then defining the two possible deposition angles, which should lie on the perpendicular line respect to $\widehat{n}$, as ${\alpha}_{1}=\frac{\pi}{2}+\delta $ and ${\alpha}_{2}=\frac{3}{2}\pi +\delta $; and finally picking as α for each segment of the path, the one among α_{1} and α_{2} that is on the opposite direction of the projection of the *v*_{p} vector (the next waypoint in the sequence to be reached) on the *x-y* plane of the tip (*v*_{α} · *v*_{pxy} = 1) (Figure 3C).

The triple 〈α, β, *S*〉 can thus be used as input parameter for Equation (4) to obtain ^{i}*T* for each of the segment, and by (5) we get the kinematic chain of the robot from ${{X}}_{s}$ to ${{X}}_{e}$.

## Results

### Model Evaluation Over Different Distances of the Target Configuration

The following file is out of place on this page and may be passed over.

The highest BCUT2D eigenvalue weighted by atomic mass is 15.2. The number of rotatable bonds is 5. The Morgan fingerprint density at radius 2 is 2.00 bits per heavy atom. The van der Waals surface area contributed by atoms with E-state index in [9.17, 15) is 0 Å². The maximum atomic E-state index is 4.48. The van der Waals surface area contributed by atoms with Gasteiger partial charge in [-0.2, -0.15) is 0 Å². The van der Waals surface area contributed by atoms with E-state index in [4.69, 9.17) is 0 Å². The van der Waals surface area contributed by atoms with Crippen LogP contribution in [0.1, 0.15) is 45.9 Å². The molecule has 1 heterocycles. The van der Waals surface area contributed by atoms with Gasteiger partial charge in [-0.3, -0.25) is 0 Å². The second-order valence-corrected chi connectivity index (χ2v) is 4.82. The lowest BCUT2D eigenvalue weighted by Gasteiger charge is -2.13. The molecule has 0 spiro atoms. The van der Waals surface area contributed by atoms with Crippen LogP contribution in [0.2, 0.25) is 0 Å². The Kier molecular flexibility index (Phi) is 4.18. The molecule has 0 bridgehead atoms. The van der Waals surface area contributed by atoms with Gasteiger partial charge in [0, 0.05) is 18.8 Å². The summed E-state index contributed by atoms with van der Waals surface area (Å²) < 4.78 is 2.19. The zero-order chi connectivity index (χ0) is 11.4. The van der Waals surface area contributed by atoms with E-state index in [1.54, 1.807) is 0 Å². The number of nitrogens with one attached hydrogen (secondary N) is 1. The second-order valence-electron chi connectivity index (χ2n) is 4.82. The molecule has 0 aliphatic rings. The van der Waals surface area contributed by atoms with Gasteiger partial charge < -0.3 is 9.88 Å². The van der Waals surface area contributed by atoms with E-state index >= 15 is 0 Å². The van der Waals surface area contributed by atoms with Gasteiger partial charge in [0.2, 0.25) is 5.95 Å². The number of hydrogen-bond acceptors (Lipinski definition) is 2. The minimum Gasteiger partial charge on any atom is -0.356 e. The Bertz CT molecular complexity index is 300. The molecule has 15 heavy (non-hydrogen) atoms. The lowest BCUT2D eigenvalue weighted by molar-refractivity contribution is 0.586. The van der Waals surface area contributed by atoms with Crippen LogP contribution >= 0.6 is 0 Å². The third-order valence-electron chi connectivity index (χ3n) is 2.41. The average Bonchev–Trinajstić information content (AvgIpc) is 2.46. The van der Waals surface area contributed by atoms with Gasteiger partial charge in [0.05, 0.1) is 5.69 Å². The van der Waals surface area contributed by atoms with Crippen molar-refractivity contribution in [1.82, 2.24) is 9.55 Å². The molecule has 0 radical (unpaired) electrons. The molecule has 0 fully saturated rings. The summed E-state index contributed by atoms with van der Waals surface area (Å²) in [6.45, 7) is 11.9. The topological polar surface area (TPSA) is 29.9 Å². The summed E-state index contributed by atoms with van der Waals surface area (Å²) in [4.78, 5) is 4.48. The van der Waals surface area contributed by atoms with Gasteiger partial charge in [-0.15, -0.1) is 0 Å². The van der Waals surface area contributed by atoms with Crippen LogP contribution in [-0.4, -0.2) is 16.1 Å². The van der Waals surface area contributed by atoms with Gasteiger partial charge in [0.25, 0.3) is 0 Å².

To evaluate the proposed kinematics we simulated the growth of a robot, implementing the equations of section Methods in MATLAB. We parametrized the simulations to fit the physical parameters of the growing robot implemented and deeply presented in Sadeghi et al. (2017) and Del Dottore et al. (2018c). The robot has an internal radius *r*_{t} of 2.2 cm, and an internal module with *L* equal to 4.8 cm and *r*_{r} of 1.2 cm, resulting in an *R*_{min} of 9.82 cm. This geometric evaluation agrees with the experiments performed on the robot and presented in Del Dottore et al. (2018c), in which we found a maximal deposition angle of 0.45° for a single layer having a maximal height of 0.095 ± 0.002 cm, thus resulting in an *R*_{min} = 9.79 cm. In the current work, we imposed _{Rc = 10 cm ≥ Rmin} in all our simulations to find the path from starting ${{X}}_{s}$ to the target configuration ${{X}}_{e}$. Moreover, our robot is able to deposit a single layer of material in 18 s and consequently for the simulated robot ϕ is equal to 0.025/*s* and the growing velocity is *g* = 0.0043 cm/s.